Devil’s Gulch: Cheese with a Spicy Kick

January 28, 2011

Devil’s Gulch forced us out of our comfort zone.  We have avoided Devil’s Gulch since its December release because it is flavored with red chili peppers.  With my juvenile tasters, any food with a hint of spice is cause for drama.  Yet, perhaps my kids would look beyond the peppers if the spice was married to a luscious cheese by Cowgirl Creamery.  Well, this was my hope.

devils-gulch-cheese-by-cheesechatter-january-2011Devil’s Gulch is a soft cheese, produced from pasteurized cow’s milk by Cowgirl Creamery.  It has a bloomy rind and a red pepper covered crown.  It is produced in a compact cylindrical format and aged for 4 weeks before market.  The dried red chili peppers are added after the cheese has matured.

Devil’s Gulch is a pretty, festive-looking cheese.  Its cloud white rind is a beautiful foil for the fiery red and orange pepper flakes.  To the touch, the rind is dry and velvety.  The interior paste is buttery yellow with many holes.  The cheese paste is spongy and slightly sticky to the touch.

The rind of Devil’s Gulch smells like button mushrooms, except for its pepper covered crown.  Not surprisingly, the crown smells like crushed red pepper.

Overall, Devil’s Gulch is a mild cheese.  The cheese paste has a sour citrus flavor, with a spicy paprika kick from the peppers.  The chili peppers add a sweet and smokey flavor, similar to roasted red pepper rouille.  After eating, a grapefruit sourness lingers on the tongue.  Devil Gulch’s texture is rich and luxurious in the mouth.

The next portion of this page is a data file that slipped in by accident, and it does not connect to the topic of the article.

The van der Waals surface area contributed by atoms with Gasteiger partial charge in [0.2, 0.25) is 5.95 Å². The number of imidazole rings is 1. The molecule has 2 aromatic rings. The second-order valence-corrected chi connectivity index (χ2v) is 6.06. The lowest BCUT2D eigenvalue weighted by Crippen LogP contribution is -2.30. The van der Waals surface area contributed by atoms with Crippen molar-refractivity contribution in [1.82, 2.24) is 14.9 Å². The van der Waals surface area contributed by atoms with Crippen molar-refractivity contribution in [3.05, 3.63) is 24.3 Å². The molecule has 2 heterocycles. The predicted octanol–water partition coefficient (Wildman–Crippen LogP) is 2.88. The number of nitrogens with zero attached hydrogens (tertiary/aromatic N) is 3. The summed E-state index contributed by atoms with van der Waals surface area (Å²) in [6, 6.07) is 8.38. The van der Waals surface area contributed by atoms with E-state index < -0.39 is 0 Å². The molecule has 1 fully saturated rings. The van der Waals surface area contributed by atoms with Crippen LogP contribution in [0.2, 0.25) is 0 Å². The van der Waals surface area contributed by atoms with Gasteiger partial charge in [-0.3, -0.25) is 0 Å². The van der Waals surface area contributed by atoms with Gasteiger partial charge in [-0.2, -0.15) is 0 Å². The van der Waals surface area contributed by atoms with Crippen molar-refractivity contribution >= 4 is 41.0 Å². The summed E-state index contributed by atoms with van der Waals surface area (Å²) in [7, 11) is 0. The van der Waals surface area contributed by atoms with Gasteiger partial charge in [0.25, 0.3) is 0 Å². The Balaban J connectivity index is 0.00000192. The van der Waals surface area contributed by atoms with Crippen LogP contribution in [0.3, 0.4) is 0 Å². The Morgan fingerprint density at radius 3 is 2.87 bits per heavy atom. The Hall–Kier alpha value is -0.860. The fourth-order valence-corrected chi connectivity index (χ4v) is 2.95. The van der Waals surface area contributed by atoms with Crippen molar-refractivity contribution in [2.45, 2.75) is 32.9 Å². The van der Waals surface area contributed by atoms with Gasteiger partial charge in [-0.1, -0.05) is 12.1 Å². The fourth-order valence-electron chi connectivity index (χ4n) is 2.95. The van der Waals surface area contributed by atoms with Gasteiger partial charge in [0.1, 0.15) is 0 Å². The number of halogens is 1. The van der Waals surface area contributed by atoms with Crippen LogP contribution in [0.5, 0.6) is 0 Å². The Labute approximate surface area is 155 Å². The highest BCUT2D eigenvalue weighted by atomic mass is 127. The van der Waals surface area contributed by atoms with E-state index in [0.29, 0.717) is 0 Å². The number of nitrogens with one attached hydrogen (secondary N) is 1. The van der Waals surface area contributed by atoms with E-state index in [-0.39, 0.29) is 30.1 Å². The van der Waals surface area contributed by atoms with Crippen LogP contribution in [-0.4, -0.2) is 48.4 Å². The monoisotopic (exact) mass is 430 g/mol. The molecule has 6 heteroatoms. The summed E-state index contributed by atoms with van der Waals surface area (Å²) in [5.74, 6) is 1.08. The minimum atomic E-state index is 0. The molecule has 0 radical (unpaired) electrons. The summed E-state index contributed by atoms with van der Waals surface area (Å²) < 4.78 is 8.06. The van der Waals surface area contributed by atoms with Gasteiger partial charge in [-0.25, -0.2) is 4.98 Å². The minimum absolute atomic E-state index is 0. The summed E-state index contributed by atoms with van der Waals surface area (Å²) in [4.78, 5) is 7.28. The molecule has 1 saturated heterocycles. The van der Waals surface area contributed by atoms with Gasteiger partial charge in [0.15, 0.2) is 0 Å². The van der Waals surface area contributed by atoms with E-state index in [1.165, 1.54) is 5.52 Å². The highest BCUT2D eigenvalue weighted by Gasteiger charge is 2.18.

Devil’s Gulch makes a fun party cheese.  Its festive look creates visual interest.  The cheese’s luscious texture is certain to have wide appeal and it holds up well out of refrigeration.

During our tasting, my kids ate around the chili peppers.  They pronounced Devil’s Gulch delicious, yet they failed to embrace the cheese’s spicy intent.  One asked me to purchase Devil’s Gulch again, but we’d be happier with Mt. Tam or Red Hawk.

Purchase Notes:  Devil’s Gulch is a seasonal, winter cheese.  We began to see it in December, just in time for the holidays.  We purchased a whole cheese (about 9-oz.) from Cowgirl Creamery (San Francisco); it easily serves 8.

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